What must be Reported?

Large Cash Transactions

If you are a reporting entity, you have to send a large cash transaction report to FINTRAC in the following situations:

  • You receive an amount of $10,000 or more in cash in the course of a single transaction; or

  • You receive two or more cash amounts of less than $10,000 that total $10,000 or more (24-hour rule). In this case, if you are an individual, you have to make a large cash transaction report if you know the transactions were made within 24 consecutive hours of each other by or on behalf of the same individual or entity. If you are an entity, you have to make a large cash transaction report if your employee or senior officer knows the transactions were made within 24 consecutive hours of each other by or on behalf of the same individual or entity.

You have to send a large cash transaction report to FINTRAC within 15 calendar days after the transaction.

If you are an individual who is a reporting entity and you are an employee of a reporting entity, your employer is responsible for meeting the large cash transaction reporting requirement associated to any of your activities as an employee.

Similarly, if you are a reporting entity and you are an agent of, or you are authorized to act on behalf of, a reporting entity, it is that reporting entity's responsibility to meet the large cash transaction reporting requirement associated to any of your activities on their behalf. However, if you are a life insurance broker or independent agent, you are responsible for reporting to FINTRAC (unless you are an employee as explained above).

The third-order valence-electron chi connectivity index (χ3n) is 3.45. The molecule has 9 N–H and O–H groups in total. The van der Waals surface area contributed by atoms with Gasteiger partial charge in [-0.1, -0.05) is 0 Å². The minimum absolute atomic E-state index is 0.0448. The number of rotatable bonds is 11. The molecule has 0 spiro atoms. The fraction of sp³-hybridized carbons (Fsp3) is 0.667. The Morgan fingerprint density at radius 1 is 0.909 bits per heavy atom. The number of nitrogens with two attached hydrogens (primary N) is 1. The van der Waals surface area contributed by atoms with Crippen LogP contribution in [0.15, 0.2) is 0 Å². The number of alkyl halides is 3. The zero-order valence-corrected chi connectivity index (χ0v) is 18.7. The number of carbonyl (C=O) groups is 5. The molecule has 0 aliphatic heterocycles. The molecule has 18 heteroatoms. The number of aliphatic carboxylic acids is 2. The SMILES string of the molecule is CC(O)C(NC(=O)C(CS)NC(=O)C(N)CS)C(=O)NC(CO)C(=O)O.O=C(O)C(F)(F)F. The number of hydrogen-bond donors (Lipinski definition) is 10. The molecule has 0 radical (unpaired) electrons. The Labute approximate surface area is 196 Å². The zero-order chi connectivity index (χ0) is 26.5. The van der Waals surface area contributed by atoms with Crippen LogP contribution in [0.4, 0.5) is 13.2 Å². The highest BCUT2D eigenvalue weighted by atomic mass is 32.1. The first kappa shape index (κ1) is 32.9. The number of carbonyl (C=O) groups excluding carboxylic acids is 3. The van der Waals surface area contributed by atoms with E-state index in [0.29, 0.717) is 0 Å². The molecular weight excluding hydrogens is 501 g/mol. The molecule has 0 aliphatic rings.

You do not have to make a large cash transaction report to FINTRAC if the cash is received from a financial entity. In this context, a financial entity means a bank, credit union, caisse populaire, a trust and loan company or an agent of the Crown that accepts deposit liabilities.

Furthermore, you do not have to make a large cash transaction report to FINTRAC if the cash is received from a public body. In this context, a public body means any of the following or their agent:

  • a provincial or federal department or Crown agency;
  • an incorporated municipal body (including an incorporated city, town, village, metropolitan authority, district, county, etc.);
  • a hospital authority. A hospital authority means an organization that operates a public hospital and that is designated to be a hospital authority for GST/HST purposes. For more information on the designation of hospital authorities, refer to GST/HST Memoranda Series, Chapter 25.2, Designation of Hospital Authorities available from the following website: http://www.ccra-adrc.gc.ca/E/pub/gm/25-2/README.html

For more information about this, including information about who is considered a reporting entity, see FINTRAC's Guideline 7: Submitting Large Cash Transactions Reports to FINTRAC.

Financial entities may choose, in certain specific circumstances, an alternative to making large cash transaction reports for certain clients that are corporations. If you are a financial entity, refer to Guideline 9: Alternative to Large Cash Transaction Reports to FINTRAC for more information about this.

What must be reported?